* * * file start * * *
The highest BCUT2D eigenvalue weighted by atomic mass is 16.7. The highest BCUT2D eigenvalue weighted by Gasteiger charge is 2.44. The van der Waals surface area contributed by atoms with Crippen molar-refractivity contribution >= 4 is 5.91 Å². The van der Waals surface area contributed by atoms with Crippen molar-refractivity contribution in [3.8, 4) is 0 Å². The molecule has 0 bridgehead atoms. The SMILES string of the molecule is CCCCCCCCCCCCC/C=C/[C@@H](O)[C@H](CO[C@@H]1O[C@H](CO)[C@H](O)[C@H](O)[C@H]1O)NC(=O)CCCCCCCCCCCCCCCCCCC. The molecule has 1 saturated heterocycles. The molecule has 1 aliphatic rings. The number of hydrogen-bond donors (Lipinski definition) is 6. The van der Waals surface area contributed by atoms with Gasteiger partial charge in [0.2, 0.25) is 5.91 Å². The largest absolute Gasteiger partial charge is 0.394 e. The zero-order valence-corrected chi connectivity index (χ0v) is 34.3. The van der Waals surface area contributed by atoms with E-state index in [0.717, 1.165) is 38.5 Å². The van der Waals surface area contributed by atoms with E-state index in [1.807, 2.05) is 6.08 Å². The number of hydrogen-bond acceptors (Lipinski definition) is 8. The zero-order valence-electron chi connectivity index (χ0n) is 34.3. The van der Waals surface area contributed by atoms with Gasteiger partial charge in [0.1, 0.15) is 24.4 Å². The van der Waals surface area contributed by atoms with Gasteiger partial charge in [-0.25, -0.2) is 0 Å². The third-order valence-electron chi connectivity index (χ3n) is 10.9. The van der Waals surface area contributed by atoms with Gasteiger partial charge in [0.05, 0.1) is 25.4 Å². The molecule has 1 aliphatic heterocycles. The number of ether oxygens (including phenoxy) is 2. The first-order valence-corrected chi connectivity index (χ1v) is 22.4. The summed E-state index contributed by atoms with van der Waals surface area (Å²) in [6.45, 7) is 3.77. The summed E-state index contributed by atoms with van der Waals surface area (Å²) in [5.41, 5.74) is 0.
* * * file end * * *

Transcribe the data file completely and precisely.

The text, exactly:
The highest BCUT2D eigenvalue weighted by atomic mass is 16.7. The highest BCUT2D eigenvalue weighted by Gasteiger charge is 2.44. The van der Waals surface area contributed by atoms with Crippen molar-refractivity contribution >= 4 is 5.91 Å². The van der Waals surface area contributed by atoms with Crippen molar-refractivity contribution in [3.8, 4) is 0 Å². The molecule has 0 bridgehead atoms. The SMILES string of the molecule is CCCCCCCCCCCCC/C=C/[C@@H](O)[C@H](CO[C@@H]1O[C@H](CO)[C@H](O)[C@H](O)[C@H]1O)NC(=O)CCCCCCCCCCCCCCCCCCC. The molecule has 1 saturated heterocycles. The molecule has 1 aliphatic rings. The number of hydrogen-bond donors (Lipinski definition) is 6. The van der Waals surface area contributed by atoms with Gasteiger partial charge in [0.2, 0.25) is 5.91 Å². The largest absolute Gasteiger partial charge is 0.394 e. The zero-order valence-corrected chi connectivity index (χ0v) is 34.3. The van der Waals surface area contributed by atoms with E-state index in [0.717, 1.165) is 38.5 Å². The van der Waals surface area contributed by atoms with E-state index in [1.807, 2.05) is 6.08 Å². The number of hydrogen-bond acceptors (Lipinski definition) is 8. The zero-order valence-electron chi connectivity index (χ0n) is 34.3. The van der Waals surface area contributed by atoms with Gasteiger partial charge in [0.1, 0.15) is 24.4 Å². The van der Waals surface area contributed by atoms with Gasteiger partial charge in [-0.25, -0.2) is 0 Å². The third-order valence-electron chi connectivity index (χ3n) is 10.9. The van der Waals surface area contributed by atoms with Gasteiger partial charge in [0.05, 0.1) is 25.4 Å². The molecule has 1 aliphatic heterocycles. The number of ether oxygens (including phenoxy) is 2. The first-order valence-corrected chi connectivity index (χ1v) is 22.4. The summed E-state index contributed by atoms with van der Waals surface area (Å²) in [6.45, 7) is 3.77. The summed E-state index contributed by atoms with van der Waals surface area (Å²) in [5.41, 5.74) is 0.